We rely on our gut for everything from choosing options at a restaurant to making high-stakes career choices. Behavioral science, however, has given intuition a bad rap. Over the years, the literature on cognitive biases and heuristics has categorized the numerous ways in which our impulses lead us to commit frequent, predictable mistakes.
Behavioral science is all about unpacking human decisions and understanding what is driving our choices beneath the surface. Since Daniel Kahneman’s early work on cognitive errors, we have celebrated deliberate choices as a panacea for the problems that stem from our imperfect decision-making faculties. The classic directives are to stifle our intuition and assess a choice in the context of objective outside information: bring in base rates, check your priors, consider underlying motivations, and then make a decision.
However, we can’t always stop and think about our choices before they happen. Many of our biases save us time and energy, so that we can handle a world that is constantly in flux.
The word choice evokes scenarios where one has time to consider several options, perform some sort of calculus, and then emerge with a preference. But what about the decisions we make that don’t really feel like choices at all? When we follow our instincts, it can feel like we’re being pulled towards a certain option, and the process of decision-making becomes one of traffic control. Should we follow this urge or rein it in?
Titans talking past each other
Kahneman, Thaler, Sunstein, and other big names in behavioral science have shown us ways that our intuition sends us headfirst into suboptimal scenarios. There are other thinkers, however, such as Gary Klein, who see things from a different perspective. Klein has respect for experts that make snap judgments in difficult situations, while Kahneman is characterized as skeptical of their expertise. This has led to claims that behavioral science is stuck on the problem of whether we can really trust ourselves. Somewhat recently, however, Kahneman and Klein took some time to figure out where their disagreement actually comes from. The biggest finding? They don’t disagree all that much. The differences in opinion are mostly a matter of perspective. The hard, underlying questions are solved when we look at the environment in which our intuition is going to work.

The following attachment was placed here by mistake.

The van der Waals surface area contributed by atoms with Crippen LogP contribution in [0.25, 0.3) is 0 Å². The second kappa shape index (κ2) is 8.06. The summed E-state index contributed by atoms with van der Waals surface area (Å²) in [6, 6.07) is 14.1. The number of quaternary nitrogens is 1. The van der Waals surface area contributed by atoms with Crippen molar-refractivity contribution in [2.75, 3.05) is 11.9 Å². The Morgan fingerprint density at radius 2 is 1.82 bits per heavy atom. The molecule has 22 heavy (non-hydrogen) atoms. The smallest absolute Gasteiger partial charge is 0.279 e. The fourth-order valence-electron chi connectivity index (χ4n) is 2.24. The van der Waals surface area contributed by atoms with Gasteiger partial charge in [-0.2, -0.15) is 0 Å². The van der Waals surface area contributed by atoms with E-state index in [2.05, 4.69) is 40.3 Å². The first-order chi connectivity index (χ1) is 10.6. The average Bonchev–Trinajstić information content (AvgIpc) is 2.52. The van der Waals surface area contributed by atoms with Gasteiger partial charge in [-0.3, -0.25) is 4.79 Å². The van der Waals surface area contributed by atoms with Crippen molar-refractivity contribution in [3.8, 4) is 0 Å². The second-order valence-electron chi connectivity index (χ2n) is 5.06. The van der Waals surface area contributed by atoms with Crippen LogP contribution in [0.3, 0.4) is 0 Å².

When these two titans of behavioral science sat down to work out their differences, they realized they were looking at the same problem from different directions. Klein’s focus is on expert decision-making: what he’s trying to understand is how certain individuals use intuition successfully. He seeks to identify what qualities the experts have that the rest of us don’t, that allow them to often make the right call in situations that would leave the rest of us paralyzed.
Kahneman, by contrast, cares about how the pros stack up to algorithms. If a human expert and a decision-making algorithm are presented with the same type of problem over and over again, algorithms will always win out in the end; after all, they’re optimized to make the best decision possible over the long run. Statistical thinking always wins in the end but that’s a different problem than the one Klein is trying to answer.
Where intuition is valuable
As we’ve seen, it would be reductive to say that we shouldn’t use our intuition when making decisions. We have to do so, all the time. This still leaves us with the original problem of figuring out when we can trust our gut versus recognizing situations when we can’t go it alone. The truth is, intuitive thinking is necessary and often effective. The question of when and how to use our intuitions comes down to the nature of the decision-making environment.